'Fingertip touch' clue to human ancestors exploiting treetop environments
Research by scientists at the University of Birmingham suggests that ancestral humans may have been more adept at negotiating unstable arboreal environment than previously thought.
A study published in Nature Scientific Reports shows that by using light fingertip touch, participants were able to improve their balance in a simulated forest canopy environment by up to 30%.
The findings lend new weight to the theory that our early ancestors continued to exploit the forest canopy for resources even as they evolved to walk on two legs.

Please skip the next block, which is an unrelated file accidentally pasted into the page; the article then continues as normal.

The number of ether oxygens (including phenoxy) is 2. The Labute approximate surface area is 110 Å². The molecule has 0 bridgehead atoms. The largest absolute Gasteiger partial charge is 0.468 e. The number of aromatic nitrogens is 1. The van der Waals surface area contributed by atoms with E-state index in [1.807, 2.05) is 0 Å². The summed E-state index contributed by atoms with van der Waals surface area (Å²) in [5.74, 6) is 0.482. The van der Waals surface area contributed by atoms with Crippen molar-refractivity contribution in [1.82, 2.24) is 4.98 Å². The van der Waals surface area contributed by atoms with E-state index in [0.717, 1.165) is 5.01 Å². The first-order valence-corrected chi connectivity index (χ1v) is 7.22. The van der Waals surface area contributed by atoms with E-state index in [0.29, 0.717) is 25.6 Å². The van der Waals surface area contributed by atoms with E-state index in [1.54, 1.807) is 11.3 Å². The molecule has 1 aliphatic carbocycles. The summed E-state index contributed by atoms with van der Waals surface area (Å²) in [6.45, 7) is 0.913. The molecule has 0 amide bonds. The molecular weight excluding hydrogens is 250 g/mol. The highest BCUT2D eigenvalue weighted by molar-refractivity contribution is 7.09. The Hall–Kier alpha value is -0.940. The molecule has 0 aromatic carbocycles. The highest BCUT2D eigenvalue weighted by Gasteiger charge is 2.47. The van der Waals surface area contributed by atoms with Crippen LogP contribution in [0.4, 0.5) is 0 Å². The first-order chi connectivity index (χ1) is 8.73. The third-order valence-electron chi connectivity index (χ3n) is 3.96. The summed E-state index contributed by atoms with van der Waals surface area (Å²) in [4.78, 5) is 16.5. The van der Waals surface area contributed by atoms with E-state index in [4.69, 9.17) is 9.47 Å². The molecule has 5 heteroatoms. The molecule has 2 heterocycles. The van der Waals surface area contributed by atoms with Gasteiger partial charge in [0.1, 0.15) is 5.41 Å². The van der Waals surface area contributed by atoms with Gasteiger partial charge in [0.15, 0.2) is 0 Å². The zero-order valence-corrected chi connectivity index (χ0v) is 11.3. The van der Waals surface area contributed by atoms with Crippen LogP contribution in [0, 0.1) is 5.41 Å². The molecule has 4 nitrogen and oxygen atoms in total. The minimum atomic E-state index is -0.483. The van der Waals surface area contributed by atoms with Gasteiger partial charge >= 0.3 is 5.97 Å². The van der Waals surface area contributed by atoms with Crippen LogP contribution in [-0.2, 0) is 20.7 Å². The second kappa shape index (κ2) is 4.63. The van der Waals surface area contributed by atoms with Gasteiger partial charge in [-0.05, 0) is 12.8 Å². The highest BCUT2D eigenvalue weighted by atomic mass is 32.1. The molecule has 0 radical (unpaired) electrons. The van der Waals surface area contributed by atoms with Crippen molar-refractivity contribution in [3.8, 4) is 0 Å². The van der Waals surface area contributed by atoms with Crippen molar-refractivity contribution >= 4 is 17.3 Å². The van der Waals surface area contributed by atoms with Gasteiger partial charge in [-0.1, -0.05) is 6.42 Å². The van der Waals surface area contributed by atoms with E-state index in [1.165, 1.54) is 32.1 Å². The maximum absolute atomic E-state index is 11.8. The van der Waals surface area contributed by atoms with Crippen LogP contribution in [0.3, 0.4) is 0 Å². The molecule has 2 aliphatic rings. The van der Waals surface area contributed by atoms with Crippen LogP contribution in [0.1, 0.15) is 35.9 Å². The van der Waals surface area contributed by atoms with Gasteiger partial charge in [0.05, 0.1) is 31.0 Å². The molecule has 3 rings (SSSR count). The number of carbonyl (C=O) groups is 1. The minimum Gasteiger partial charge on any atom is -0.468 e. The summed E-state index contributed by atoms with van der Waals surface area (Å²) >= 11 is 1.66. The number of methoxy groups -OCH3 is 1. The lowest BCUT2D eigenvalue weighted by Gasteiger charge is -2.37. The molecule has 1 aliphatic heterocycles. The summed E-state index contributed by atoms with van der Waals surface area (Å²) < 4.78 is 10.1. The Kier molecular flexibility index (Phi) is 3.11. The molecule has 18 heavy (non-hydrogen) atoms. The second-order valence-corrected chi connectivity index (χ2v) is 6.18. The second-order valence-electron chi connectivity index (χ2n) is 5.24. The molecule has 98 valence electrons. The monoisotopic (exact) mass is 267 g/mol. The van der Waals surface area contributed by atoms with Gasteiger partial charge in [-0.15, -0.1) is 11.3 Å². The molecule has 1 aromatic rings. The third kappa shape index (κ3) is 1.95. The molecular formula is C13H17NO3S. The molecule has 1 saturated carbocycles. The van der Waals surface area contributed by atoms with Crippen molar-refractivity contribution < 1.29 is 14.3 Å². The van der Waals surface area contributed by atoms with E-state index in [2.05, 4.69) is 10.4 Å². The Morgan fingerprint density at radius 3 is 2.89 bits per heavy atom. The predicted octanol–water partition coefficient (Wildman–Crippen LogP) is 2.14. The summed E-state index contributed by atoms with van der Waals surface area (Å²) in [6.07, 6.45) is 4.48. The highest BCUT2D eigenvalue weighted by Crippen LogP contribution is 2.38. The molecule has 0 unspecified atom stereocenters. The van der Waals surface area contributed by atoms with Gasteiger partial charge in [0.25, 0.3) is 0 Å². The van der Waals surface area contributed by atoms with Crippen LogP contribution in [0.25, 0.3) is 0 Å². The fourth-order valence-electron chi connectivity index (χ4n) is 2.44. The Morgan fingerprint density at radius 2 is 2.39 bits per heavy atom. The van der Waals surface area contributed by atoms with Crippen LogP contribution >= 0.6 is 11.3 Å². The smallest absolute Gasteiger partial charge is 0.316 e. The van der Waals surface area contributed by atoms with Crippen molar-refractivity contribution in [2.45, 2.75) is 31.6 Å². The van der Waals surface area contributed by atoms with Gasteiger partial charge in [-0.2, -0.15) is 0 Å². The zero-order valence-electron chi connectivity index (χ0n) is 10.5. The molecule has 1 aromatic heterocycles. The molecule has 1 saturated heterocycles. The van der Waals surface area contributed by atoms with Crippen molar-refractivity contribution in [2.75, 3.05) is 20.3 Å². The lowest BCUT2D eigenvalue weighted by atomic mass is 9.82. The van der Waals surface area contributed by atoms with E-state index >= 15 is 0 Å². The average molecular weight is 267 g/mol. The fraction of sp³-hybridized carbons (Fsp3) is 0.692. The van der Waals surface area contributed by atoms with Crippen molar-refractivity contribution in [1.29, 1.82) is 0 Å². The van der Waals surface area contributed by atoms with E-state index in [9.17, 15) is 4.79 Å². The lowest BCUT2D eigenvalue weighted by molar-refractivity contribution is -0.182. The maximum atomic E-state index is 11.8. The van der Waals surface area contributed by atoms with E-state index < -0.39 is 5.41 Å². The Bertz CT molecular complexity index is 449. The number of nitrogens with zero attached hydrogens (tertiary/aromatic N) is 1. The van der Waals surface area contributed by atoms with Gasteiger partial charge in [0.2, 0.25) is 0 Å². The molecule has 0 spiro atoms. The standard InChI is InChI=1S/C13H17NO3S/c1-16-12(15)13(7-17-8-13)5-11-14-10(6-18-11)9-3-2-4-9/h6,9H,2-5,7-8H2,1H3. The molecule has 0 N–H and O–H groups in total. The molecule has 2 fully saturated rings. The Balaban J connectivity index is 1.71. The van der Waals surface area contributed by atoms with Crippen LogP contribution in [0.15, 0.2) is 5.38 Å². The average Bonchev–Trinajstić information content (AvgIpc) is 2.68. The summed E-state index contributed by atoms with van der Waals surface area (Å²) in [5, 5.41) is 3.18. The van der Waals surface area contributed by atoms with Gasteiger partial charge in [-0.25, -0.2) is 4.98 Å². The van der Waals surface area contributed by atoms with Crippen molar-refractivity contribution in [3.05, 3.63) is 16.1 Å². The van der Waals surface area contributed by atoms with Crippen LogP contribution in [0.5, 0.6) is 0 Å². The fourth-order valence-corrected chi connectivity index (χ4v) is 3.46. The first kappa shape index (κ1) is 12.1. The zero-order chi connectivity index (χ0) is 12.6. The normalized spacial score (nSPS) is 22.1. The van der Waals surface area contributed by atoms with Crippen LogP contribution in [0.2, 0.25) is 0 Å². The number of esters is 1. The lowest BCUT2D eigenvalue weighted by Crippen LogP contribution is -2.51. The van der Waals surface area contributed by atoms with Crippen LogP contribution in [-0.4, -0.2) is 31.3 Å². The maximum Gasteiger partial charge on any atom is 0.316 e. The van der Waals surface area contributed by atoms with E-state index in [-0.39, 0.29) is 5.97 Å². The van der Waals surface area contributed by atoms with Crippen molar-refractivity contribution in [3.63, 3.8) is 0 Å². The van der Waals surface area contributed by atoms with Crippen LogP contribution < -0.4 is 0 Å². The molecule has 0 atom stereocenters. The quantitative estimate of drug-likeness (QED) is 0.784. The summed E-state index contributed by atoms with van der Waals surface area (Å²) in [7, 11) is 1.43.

During the study, participants were shown video footage of swaying branches whilst attempting to balance on a branch-like bouncy springboard. Without support, viewing the footage destabilised the participants as much wearing a blindfold. However, when participants were allowed to use light fingertip touch on an adjacent support, their balance significantly improved and the effort required by their thigh muscles was reduced by nearly a third.
Lead researcher on the study, Dr Susannah Thorpe from the University of Birmingham, says:
"Most modern apes are able to move around the tree canopy by hanging with their arms or gripping with long, prehensile toes. It has long been thought that the relatively short fingers and toes of our human ancestors, which evolved to allow them to use tools and to walk upright, would have prevented them from foraging in the trees.
"Our research shows that our early ancestors may have been able to overcome the arboreal limitations of their evolving bodies by using a 'light touch strategy' to avoid falls and reduce energy expenditure when negotiating the unstable treetop environment."